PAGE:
Australia’s main policy programs for conservation of land, water and biodiversity are delivered by a set of 56 regional bodies. We have prepared a document describing how the institutional arrangements for these regional bodies vary, state by state.
The arrangements differ somewhat between different states and territories, even to the extent that there are different names for these bodies (Catchment Management Authorities in Victoria and New South Wales, a variety of names elsewhere).
There have been rapid and frequent changes in the arrangements and structures surrounding these bodies, including changes in the legislative powers of catchment management bodies, their responsibilities, their names, their reporting channels through government, and the names and structures of government agencies with which they must work. The rapidity of change can be gauged by the fact that a book chapter published in 2003 documenting catchment management institutional arrangements state by state (Ewing, 2003) was substantially out of date before the end of that year.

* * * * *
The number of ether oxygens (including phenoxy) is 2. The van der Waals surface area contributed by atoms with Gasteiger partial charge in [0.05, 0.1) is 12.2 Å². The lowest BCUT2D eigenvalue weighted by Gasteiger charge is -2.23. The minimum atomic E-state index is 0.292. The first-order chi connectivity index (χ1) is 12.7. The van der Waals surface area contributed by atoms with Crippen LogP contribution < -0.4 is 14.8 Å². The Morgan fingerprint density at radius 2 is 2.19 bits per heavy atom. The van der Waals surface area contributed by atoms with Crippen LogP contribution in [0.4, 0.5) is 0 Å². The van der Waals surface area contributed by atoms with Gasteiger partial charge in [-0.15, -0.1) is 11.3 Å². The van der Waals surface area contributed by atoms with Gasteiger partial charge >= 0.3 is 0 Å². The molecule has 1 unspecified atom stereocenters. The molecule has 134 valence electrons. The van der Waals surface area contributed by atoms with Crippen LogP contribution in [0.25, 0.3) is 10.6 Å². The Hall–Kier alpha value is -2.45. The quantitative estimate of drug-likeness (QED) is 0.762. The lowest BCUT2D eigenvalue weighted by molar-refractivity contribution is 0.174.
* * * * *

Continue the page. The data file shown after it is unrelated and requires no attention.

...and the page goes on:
We have just completed a document that provides a snapshot of current arrangements, state by state. For those of us trying to work with regional bodies in more than one state, this is a valuable document. Read it here, but do so quickly before the arrangements change again!
David Pannell, The University of Western Australia
Pannell, D.J. Ridley, A., Seymour, E., Regan, P. and Gale, G. (2007). Regional natural resource management arrangements for Australian states: structures, legislation and relationships to government agencies, CRC for Plant-Based Management of Dryland Salinity, University of Western Australia, here (129k pdf file)